Judgement,' the two pieces that may be classed as pure burlesque. The irreverent persiflage of the · Vision' belongs to the now obsolete school of Voltaire, and in biting wit and daring ridicule the performance is not unworthy of that supreme master in diablerie. Nor can it be asserted that this lashing sarcasm was unde served, or that all the pro. fanity was in Byron's parody, for Southey's conception of the Almighty as a High Tory judge, with an obsequious jury of angels, holding a trial of George III., browbeating the witnesses against him and acquitting him with acclamation, so that he leaves the court without a stain on his character, was false and abject enough to stir the bile of a less irritable Liberal than Byron. There exists, moreover, in the mind of every good English Whig a lurking sympathy with the Miltonic Satan, insomuch that all

subsequent attempts by minor poets to humiliate and misrepresent him have invariably failed. Southey's Vision, and Robert Montgomery's libel upon Satan, have each undergone the same, fate of being utterly extinguished, knocked clean out of English literature by one single crushing onslaught, of Byron and Macaulay respectively.

Our conclusion must be brief, for in fact it is not easy to propound to the readers of this Review any general observations, which shall be new as well as true, upon a man’s life and works that have been subjected to incessant scrutiny and criticism throughout the nineteenth century. At the beginning of this period Byron found himself matched, in the poetic arena, against contemporary rivals of first-class genius and striking originality. And from his death almost up to the century's close there has been no time when some considerable poet has not occupied the forefront of English letters, and stamped his impression on the public mind. Variety in style and ideas has produced many vicissitudes of taste in poetry; it has been discovered that narrative can be better done in prose, and so the novel has largely superseded story-telling in verse. There have also been great political and social changes, and all these things have severely tested the staying powers of a writer who is too closely associated with his own period to be reckoned among those wide-ranging spirits whom Shelley has called 'the kings of thought. Nevertheless the new edition of Byron is appearing at a moment which is, we think, not inopportune. There is just now, as by a coincidence there was in the year 1800, a dearth of poetic production; we have fallen among lean years; we have come to a break in the succession of notable poets; the Victorian celebrities have one by one passed away; and we can only hope that the first quarter of the twentieth century may bring again some such bountiful harvest as was vouchsafed to our grandfathers at the beginning of the nineteenth. In the meantime the reading of Byron may operate as a wholesome tonic upon the literary nerves of the rising generation ; for, as Mr. Swinburne has generously acknowledged, with the emphatic concurrence of Matthew Arnold, his poems have the excellence of sincerity and strength. Now one tendency of latter-day verse has been toward that overdelicacy of fibre which has been termed decadence, toward the preference of correct metrical harmonies over distinct and incisive expression, toward vague indications of meaning. In this form the melody prevails over the matter; the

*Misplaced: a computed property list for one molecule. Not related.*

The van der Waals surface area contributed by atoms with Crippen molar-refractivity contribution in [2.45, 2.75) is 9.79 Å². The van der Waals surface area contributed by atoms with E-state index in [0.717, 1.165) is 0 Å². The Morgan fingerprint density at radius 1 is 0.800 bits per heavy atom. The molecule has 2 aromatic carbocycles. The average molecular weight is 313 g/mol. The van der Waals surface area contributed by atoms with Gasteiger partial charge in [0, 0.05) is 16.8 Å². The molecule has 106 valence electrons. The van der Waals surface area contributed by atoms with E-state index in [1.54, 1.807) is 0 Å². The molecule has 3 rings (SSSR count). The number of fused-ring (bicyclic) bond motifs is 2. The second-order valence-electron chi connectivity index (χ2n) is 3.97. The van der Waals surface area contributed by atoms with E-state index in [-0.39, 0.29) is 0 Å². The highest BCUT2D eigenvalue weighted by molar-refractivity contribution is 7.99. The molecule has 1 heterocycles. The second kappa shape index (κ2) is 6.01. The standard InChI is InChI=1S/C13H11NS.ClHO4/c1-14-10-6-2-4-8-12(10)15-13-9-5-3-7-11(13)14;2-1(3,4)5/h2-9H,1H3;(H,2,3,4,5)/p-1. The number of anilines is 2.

style inclines to become precious and garnished with verbal artifice. Some recent French poets, indeed, in their anxiety to correct the troublesome lucidity of their mother-tongue, have set up the school of symbolism, which deals in halfveiled metaphor and sufficiently obscure allusion, relying upon subtly suggestive phrases for evoking associations. For ephemeral infirmities of this kind the straightforward virility of Byron's best work may serve as an antidote. On the other hand, we have the well-knit strenuous verse of extreme realism, wrought out by a poet in his shirt-sleeves, with rhymes clear-sounding like the tap of hammer on anvil, who sings of rough folk by sea and land, and can touch national emotion in regard to the incidents or politics of the moment. He paints without varnish, in hard outline, avoiding metaphor and ornamental diction generally; taking his language so freely out of the mouths of men in actual life that he makes occasional slips into vulgarity. He is at the opposite pole from the symbolist; but true poetry demands much more distinction of style and nobility of thought. And here again Byron's high lyrical notes may help to maintain elevation of tone and to preserve the romantic tradition. His poetry, like his character, is full of glaring imperfections; yet he wrote as one of the great world in which he made for a time such a noise; and after all that has been said about his moral delinquencies, it is certain that we could have better spared a better man.

In one of Tennyson's earlier letters is the following passage, with reference to something written at the time in Philip van Artevelde :'

• He does not sufficiently take into consideration the peculiar strength evolved by such writers as Byron and Shelley, who, however mistaken they may be, did yet give the world another heart, and a new pulse, and so we are kept going. Blessed be those who grease the wheels of the old world.' This is the large-hearted, far-seeing judgement of one who could survey the whole line and evolutionary succession of English verse, being himself destined to close the long list of nineteenth-century poets, which was opened by Byron and his contemporaries. The time has surely now come when we may leave discussing Byron as a social outlaw, and cease groping after more evidence of his misdeeds. The office of true criticism is to show that he made so powerful an impression on our literature as to win for himself permanent rank in its annals, and that his work, with all its shortcomings, does yet mark and illustrate an important stage in the connected developement of our English poetry.